Consider the mapping f(a/b) = (a^3 + b)/(a + b^3). Starting with a = 1, b = 2 and carrying out this mapping repeatedly on each new (reduced) rational number gives 1/2, 1/3, 4/28 = 1/7, 8/344 = 1/43, ..., i.e., 1/2, 1/3, 1/7, 1/43, 1/1807, ... . Sequence contains the denominators. Also the sum of the series converges to 1.  Amarnath Murthy, Mar 22 2003
a(1) = 2, then the smallest number == 1 (mod all previous terms). a(2n+6) == 443 (mod 1000) and a(2n+7) == 807 (mod 1000).  Amarnath Murthy, Sep 24 2003
An infinite coprime sequence defined by recursion.
Apart from the initial 2, a subsequence of A002061. It follows that no term is a square.
It appears that a(k)^2 + 1 divides a(k+1)^2 + 1.  David W. Wilson, May 30 2004. This is true since a(k+1)^2 + 1 = (a(k)^2  a(k) + 1)^2 +1 = (a(k)^22*a(k)+2)*(a(k)^2 + 1) (a(k+1)=a(k)^2a(k)+1 by definition).  Pab Ter (pabrlos(AT)yahoo.com), May 31 2004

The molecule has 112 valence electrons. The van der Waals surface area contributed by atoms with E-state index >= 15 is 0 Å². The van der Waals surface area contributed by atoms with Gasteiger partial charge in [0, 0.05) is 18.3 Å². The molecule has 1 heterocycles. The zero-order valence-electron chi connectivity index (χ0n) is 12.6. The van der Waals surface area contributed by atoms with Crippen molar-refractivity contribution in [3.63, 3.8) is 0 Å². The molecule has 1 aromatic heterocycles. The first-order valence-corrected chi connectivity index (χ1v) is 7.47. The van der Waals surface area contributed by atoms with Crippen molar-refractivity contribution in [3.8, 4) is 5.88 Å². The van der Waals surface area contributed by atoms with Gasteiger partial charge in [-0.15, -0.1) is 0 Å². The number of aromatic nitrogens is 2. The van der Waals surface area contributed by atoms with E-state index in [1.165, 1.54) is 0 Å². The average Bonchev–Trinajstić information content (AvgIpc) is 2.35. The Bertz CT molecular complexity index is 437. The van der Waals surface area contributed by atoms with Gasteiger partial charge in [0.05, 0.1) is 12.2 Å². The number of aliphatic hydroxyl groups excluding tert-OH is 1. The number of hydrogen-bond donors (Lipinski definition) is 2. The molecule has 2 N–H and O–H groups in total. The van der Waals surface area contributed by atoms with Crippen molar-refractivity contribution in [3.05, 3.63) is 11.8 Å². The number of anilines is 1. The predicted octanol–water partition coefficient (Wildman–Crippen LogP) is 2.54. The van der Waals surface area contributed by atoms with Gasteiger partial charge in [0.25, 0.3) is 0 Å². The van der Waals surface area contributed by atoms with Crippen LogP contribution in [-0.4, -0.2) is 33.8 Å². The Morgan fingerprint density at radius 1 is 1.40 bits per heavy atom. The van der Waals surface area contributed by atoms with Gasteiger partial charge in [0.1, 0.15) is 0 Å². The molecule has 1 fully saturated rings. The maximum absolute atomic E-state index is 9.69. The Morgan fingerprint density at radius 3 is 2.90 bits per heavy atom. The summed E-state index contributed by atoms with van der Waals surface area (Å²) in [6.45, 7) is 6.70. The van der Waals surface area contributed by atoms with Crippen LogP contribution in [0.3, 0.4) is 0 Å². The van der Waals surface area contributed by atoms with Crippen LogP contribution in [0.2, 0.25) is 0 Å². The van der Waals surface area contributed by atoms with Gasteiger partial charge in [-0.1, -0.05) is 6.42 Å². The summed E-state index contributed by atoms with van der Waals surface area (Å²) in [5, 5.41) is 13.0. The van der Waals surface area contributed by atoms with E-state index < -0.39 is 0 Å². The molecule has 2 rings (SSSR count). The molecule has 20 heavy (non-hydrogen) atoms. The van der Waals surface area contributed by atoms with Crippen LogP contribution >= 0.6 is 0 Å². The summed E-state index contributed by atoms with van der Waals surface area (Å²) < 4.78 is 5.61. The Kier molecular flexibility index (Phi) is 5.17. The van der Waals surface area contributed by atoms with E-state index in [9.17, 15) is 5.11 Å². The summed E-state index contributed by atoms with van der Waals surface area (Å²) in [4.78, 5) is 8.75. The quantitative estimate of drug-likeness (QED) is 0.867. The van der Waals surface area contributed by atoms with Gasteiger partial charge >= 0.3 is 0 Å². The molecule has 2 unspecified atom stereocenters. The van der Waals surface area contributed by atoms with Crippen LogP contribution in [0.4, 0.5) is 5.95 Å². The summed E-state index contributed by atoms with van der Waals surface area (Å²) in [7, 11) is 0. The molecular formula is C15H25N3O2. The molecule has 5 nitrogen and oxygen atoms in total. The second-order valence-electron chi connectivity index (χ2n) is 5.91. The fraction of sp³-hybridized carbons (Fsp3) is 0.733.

In general, for any m > 0 coprime to a(0), the sequence a(n+1) = a(n)^2  ma(n) + m is infinite coprime (Mohanty). This sequence has (m,a(0))=(1,2); (2,3) is A000215; (1,4) is A082732; (3,4) is A000289; (4,5) is A000324.
Any prime factor of a(n) has 3 as its quadratic residue (Granville, exercise 1.2.3c in Pollack).
Note that values need not be prime, the first composites being 1807 = 13 * 139 and 10650056950807 = 547 * 19569939581.  Jonathan Vos Post, Aug 03 2008
If one takes any subset of the sequence comprising the reciprocals of the first n terms, with the condition that the first term is negated, then this subset has the property that the sum of its elements equals the product of its elements. Thus 1/2 = 1/2, 1/2 + 1/3 = 1/2 * 1/3, 1/2 + 1/3 + 1/7 = 1/2 * 1/3 * 1/7, 1/2 + 1/3 + 1/7 + 1/43 = 1/2 * 1/3 * 1/7 * 1/43, and so on.  Nick McClendon, May 14 2009
Apart the first term which is 2 we can easily prove that the number of units of a(n) is 3 or 7 alternately.  Mohamed Bouhamida, Sep 01 2009